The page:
What I didn’t realize until I opened the book and started reading the introduction was how very perfect this book would be for stretching my language and my thinking. To start with, it turns out that Maso is, like I, a prose writer writing poetry. Longtime readers of this blog will have seen me fall in love with all kinds of writers who dance along that line (most notably Anne Michaels and Michael Ondaatje). But when Maso started describing her process for writing this book—for the way she was deliberately reinventing her language—I was hooked. She writes “If I felt I was doing something I already knew how to do well, the rule was to start again.”
Part of my struggle is that I’ve been doing a lot of blogging lately. And I don’t mean for this blog. At work, I’m writing about content marketing and other forms of digital marketing where the very best thing I can do for the audience is write simply and clearly as I try to demystify aspects of the topic. What that’s left for this writer, though, is a large hole in my creativity where I want to be mysterious. I want to be oblique. I want to stretch pull tease and twist language until it does my bidding and my readers can learn about how to reinvent their worlds along with their words rather than following expected paths to get measurable results.
Finding Sense in Nonsense
“When they are French, which they often are, especially in bed they say dérangement. When they are French, and this is Paris, which it often is—so beautiful, so light-dappled, such light—the window opening up onto everything, everything: the tree-lined boulevard, the stars, the Tour Eiffel, she says, it’s like a cliché, only beautiful: croissant, vin rouge, fromage, French poodles, polka dots. When they are French.” – Carole Maso
Actually, the passage above is hardly nonsense, at least not in a Steinian sort of way (though I know Maso was reading Stein when she wrote this). But there is a certain amount of arbitrariness and randomness to the connection of the thoughts. When they are French? Usually Frenchness is more of a permanent state than that. This allowance that it’s an identity the two characters can put on or take off is playful and perhaps something they put on when they are in France. As this story evolves, “When they are French” also starts to mean when they are lovers or in bed. I absolutely adore the openness of this and the fact that some of the meaning I’ve just imparted comes from my head and that if you read this story, you might have an entirely different (and equally valid) meaning.
That openness of meaning is so much what I crave reading and also writing. A work that only achieves its full meaning through interaction with a reader just seems like magic to me. And although I bring my own feelings and experiences into a reading of Madame Bovary, you and I are much less likely to be able to build castles of our own interpretations of it because the narrative and language are much more conventional.
“A dream of sucking, akimbo.” – Maso
Now would probably be a good time to mention that this book is mostly comprised of erotic adventures both hetero- and homosexual. In case erotica isn’t your thing. In many places Maso exploits the softer vowel sounds so well as the crescendo of each act builds that I didn’t even see what she was doing until she interposed a different, harder sound. At some point I’d really like to re-read this book aloud just to feel her mastery of sound.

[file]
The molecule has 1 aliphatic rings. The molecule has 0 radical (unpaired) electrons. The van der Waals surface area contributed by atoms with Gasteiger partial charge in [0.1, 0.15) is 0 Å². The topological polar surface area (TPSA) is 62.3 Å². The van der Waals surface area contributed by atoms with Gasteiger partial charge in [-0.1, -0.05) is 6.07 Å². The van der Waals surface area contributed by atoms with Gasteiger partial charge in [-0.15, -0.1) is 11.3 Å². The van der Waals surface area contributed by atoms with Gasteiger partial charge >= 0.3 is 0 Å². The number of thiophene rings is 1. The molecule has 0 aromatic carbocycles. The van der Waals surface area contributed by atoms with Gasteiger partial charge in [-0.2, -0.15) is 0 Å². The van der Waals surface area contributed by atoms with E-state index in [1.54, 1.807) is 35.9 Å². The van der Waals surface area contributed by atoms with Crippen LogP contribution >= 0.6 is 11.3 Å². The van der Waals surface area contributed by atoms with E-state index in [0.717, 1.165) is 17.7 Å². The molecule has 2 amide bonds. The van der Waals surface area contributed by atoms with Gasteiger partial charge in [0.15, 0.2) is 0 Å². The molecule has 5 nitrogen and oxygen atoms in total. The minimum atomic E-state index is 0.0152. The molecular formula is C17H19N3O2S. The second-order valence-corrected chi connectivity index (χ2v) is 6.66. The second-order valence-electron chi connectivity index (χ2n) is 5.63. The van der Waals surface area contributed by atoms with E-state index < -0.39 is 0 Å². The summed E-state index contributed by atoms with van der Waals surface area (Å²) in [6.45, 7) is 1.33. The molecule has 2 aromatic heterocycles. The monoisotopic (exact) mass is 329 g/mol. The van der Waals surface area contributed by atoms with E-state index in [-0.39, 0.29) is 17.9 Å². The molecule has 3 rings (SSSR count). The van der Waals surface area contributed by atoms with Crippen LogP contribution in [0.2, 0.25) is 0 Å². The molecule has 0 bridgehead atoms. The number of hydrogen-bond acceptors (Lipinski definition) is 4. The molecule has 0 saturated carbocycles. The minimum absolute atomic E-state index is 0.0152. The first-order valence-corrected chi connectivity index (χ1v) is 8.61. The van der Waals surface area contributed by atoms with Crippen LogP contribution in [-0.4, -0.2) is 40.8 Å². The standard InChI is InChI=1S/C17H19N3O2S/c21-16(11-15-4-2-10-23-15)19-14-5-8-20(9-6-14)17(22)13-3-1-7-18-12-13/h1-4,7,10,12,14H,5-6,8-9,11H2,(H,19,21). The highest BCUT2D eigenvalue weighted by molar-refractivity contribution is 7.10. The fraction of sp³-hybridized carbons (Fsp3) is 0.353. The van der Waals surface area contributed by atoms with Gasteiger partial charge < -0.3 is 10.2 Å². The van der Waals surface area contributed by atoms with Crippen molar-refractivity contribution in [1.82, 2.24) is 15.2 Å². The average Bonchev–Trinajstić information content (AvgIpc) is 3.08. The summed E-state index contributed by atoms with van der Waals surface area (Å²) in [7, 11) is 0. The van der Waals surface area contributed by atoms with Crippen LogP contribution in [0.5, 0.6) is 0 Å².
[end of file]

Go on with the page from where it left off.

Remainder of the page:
Rhythm of Language
“And she opens her hand, her life to him: a blur of wings.
And desperately then.” – Maso
Another thing that really makes me want to read this book aloud is the way that Maso uses the rhythm of the words. Imagine after reading an entire chapter of foreplay and play and allusions to the act of sex, reaching this peak…
You Can’t Push All the Time
All of this fabulous word play and invention of syntax and crazy sensuous juxtaposition so pushed my thinking of what words can do that when I reached a line that read “threshold of all possibility,” the mundanity of those words only highlighted how wonderful the rest of the book is. What this means for me and my writing is that if I’m going to push the limits, I’m going to have to really go for it, because the moments that I flinch or get lazy will be obvious to the careful reader. And worse, they will disappoint me if I catch myself doing it.
The Next Journey
A completely unexpected moment in this book is when Maso references India. I’m actually leaving for India in just over a week and suddenly it’s everywhere, including in A Mapmaker’s Dream, another book I read this weekend.
That sounds like a complete and total non sequitur, but I had to find some way to drop in the fact that my blogging might be a bit sporadic in October. I’ve bought all of these books:
(Two of which I’ve since read) and I plan to pack as many of them in my luggage as I can and to write when I can. Maso described a character’s “ink-stained hands (the measure of her day)” and I plan to get some of that in as well. Maybe I can find my own language in the interstices of poetry and prose. I’m sure as hell going to try.
If you want to open up the boundaries of the way you use language, pick up a copy of Aureole from Powell’s Books. Your purchase keeps indie booksellers in business and I receive a commission.